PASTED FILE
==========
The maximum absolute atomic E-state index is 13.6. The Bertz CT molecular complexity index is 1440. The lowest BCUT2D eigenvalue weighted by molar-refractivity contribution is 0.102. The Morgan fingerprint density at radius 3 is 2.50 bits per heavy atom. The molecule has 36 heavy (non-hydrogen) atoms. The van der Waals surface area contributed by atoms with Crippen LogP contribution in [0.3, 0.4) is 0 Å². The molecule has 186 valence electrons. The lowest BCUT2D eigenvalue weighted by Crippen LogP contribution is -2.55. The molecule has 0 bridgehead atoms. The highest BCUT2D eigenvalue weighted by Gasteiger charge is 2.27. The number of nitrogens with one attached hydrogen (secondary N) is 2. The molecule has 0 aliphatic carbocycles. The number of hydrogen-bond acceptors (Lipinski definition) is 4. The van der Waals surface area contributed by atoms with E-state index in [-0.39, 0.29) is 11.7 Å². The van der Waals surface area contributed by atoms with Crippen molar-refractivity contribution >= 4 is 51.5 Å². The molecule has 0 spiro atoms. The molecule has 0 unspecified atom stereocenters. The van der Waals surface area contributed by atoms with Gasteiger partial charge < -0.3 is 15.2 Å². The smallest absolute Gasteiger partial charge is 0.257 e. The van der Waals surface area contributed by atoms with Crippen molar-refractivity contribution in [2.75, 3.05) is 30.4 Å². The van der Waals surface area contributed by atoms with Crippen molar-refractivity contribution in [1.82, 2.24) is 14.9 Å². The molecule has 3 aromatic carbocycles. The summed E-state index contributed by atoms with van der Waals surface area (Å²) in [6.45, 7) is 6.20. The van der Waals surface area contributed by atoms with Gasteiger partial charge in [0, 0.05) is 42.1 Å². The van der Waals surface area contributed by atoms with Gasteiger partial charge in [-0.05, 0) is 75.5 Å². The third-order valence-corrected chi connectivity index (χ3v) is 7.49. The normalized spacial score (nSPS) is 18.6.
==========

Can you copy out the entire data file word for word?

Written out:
The maximum absolute atomic E-state index is 13.6. The Bertz CT molecular complexity index is 1440. The lowest BCUT2D eigenvalue weighted by molar-refractivity contribution is 0.102. The Morgan fingerprint density at radius 3 is 2.50 bits per heavy atom. The molecule has 36 heavy (non-hydrogen) atoms. The van der Waals surface area contributed by atoms with Crippen LogP contribution in [0.3, 0.4) is 0 Å². The molecule has 186 valence electrons. The lowest BCUT2D eigenvalue weighted by Crippen LogP contribution is -2.55. The molecule has 0 bridgehead atoms. The highest BCUT2D eigenvalue weighted by Gasteiger charge is 2.27. The number of nitrogens with one attached hydrogen (secondary N) is 2. The molecule has 0 aliphatic carbocycles. The number of hydrogen-bond acceptors (Lipinski definition) is 4. The van der Waals surface area contributed by atoms with E-state index in [-0.39, 0.29) is 11.7 Å². The van der Waals surface area contributed by atoms with Crippen molar-refractivity contribution >= 4 is 51.5 Å². The molecule has 0 spiro atoms. The molecule has 0 unspecified atom stereocenters. The van der Waals surface area contributed by atoms with Gasteiger partial charge < -0.3 is 15.2 Å². The smallest absolute Gasteiger partial charge is 0.257 e. The van der Waals surface area contributed by atoms with Crippen molar-refractivity contribution in [2.75, 3.05) is 30.4 Å². The van der Waals surface area contributed by atoms with Crippen molar-refractivity contribution in [1.82, 2.24) is 14.9 Å². The molecule has 3 aromatic carbocycles. The summed E-state index contributed by atoms with van der Waals surface area (Å²) in [6.45, 7) is 6.20. The van der Waals surface area contributed by atoms with Gasteiger partial charge in [0, 0.05) is 42.1 Å². The van der Waals surface area contributed by atoms with Gasteiger partial charge in [-0.05, 0) is 75.5 Å². The third-order valence-corrected chi connectivity index (χ3v) is 7.49. The normalized spacial score (nSPS) is 18.6.